However, there are also criminal statutes in the civilian courts that could apply to Manning. There is, for instance, 18 USC 641, which outlaws the theft of public records. It carries a punishment of up to 10 years in prison—or, if the stolen documents are worth less than $1,000, up to one year. (How much are those WikiLeaks documents worth, and how would that be determined?)
More serious is 18 USC 793, aka the Espionage Act. It hasn’t been invoked very often, but it has been trotted out on a few occasions in recent times.
In the mid-1980s, Samuel Loring Morison, a naval intelligence official, leaked secret satellite photos of Soviet shipbuilding facilities to Jane’s Defence Weekly. (His motive was to show that the Soviets were building up their navy and thus move Congress to boost U.S. defense spending.) He was charged with espionage and theft of government property and spent two years in prison before President Bill Clinton pardoned him (at Sen. Daniel Patrick Moynihan’s request), on the grounds that the law was sporadically enforced, that others had leaked similar material with no prosecution or even an official probe.
Just this year, Thomas Drake, a former senior executive with the National Security Agency, was prosecuted under Section 793(e), which prohibits “the willful retention of national defense information.” (He leaked information, about what he considered to be a wasteful procurement contract, to a news reporter, but he wasn’t charged with distributing the information, only with retaining it.) He was also charged with lying to an FBI agent and obstructing justice, but the impetus for the investigation was Section 793(e).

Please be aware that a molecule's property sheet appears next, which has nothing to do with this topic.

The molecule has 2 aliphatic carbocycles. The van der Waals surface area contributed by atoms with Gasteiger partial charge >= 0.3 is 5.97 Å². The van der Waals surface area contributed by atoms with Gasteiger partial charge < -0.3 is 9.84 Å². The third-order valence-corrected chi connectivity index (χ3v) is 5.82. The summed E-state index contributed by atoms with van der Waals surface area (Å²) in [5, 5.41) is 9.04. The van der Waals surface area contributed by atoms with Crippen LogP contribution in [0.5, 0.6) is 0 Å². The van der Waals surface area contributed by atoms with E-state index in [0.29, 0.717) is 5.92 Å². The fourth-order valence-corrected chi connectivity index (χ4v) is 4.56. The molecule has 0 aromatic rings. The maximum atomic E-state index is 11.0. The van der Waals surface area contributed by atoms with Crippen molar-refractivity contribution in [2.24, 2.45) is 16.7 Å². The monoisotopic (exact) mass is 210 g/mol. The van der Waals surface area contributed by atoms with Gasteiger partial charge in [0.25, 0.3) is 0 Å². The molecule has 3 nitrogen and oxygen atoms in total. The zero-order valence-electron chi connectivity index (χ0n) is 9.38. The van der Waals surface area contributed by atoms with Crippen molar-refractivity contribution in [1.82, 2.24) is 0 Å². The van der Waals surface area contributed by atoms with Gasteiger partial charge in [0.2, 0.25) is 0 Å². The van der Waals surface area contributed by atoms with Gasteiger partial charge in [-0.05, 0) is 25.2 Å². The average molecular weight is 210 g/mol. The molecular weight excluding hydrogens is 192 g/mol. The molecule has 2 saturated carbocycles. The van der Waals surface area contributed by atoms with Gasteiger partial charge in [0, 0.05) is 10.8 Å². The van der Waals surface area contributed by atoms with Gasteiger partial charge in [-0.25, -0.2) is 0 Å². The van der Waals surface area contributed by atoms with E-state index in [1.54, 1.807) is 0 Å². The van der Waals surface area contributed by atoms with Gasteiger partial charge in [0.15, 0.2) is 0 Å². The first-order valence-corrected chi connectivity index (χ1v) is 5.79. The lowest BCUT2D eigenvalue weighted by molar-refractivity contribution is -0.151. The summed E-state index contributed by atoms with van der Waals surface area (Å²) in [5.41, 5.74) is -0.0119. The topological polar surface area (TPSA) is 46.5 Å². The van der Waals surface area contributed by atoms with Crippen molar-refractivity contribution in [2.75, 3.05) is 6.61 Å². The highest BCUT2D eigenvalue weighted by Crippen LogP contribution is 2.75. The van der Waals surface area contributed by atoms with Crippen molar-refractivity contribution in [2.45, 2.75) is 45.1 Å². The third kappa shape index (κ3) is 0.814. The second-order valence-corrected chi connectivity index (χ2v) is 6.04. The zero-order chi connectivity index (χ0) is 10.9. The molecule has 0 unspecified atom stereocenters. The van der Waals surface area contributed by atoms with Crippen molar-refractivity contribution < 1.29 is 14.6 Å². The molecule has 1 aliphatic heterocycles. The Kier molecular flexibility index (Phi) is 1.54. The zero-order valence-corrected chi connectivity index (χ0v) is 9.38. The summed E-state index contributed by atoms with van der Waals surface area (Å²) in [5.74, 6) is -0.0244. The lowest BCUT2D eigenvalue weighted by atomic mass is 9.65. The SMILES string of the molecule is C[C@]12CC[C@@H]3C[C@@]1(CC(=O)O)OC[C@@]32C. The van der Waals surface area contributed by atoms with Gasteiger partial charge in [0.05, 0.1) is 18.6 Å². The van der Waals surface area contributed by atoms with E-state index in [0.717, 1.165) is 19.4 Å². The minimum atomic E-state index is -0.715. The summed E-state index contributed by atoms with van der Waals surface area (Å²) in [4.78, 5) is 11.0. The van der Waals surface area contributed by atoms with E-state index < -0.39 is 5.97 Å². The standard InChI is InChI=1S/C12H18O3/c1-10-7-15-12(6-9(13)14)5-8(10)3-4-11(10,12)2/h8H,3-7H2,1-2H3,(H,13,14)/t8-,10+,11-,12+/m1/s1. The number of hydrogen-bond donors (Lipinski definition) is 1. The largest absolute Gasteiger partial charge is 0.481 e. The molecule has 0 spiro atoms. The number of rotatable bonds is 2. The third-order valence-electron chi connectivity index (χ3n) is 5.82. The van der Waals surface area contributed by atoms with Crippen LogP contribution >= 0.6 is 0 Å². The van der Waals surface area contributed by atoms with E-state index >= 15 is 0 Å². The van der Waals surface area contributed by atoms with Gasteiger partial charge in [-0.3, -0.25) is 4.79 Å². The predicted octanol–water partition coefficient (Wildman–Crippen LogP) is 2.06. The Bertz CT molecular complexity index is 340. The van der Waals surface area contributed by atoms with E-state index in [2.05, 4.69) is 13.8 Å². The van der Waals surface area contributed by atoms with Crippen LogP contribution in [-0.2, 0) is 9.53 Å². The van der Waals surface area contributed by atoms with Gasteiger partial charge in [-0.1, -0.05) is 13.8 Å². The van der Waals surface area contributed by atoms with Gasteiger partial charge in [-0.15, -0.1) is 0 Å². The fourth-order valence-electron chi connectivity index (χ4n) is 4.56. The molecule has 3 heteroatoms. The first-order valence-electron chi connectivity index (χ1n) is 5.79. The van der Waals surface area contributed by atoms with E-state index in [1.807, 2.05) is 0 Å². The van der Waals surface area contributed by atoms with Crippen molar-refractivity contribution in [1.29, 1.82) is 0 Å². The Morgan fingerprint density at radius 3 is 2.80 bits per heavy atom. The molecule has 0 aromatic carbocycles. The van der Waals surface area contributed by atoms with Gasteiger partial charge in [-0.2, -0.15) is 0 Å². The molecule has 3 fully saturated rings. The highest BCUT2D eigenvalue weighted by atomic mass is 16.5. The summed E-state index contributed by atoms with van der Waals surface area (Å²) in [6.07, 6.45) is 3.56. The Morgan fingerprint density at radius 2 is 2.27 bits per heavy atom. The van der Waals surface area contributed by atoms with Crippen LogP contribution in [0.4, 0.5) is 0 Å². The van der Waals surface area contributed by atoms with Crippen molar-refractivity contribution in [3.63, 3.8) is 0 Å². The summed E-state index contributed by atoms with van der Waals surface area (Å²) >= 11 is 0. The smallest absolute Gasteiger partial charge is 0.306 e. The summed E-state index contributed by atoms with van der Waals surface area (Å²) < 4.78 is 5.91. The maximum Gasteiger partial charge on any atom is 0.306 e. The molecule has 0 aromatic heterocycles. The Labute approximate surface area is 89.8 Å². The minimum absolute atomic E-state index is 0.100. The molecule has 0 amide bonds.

More telling still was the case of Lawrence Franklin, a Defense Department official arrested in 2005 for leaking classified information to two analysts with the American Israel Public Affairs Committee. He pleaded guilty and received a reduced sentence for agreeing to testify against the AIPAC analysts.
Those analysts, Steven J. Rosen and Keith Weissman, were charged, under the Espionage Act, with joining Franklin in a conspiracy (as the indictment put it)
to gather sensitive information, including classified information, relating to national defense, for subsequent unlawful communication, delivery and transmission to persons not entitled to receive it.
This was a startling charge. “To gather sensitive information” and then to deliver it “to persons not entitled to receive it”—this is what news reporters do all the time. More remarkably, Rosen and Weissman were indicted for receiving the information. This is what newspaper, magazine, and Web site readers do all the time. If the Justice Department were to interpret Section 793 literally, it could arrest not only reporters like Seymour Hersh, Bob Woodward, and Walter Pincus but the editors and subscribers who read their articles.
U.S. District Judge T.S. Ellis, who presided over the AIPAC case, made precisely this point during the trial, specifically on Jan. 20, 2006, while sentencing Franklin: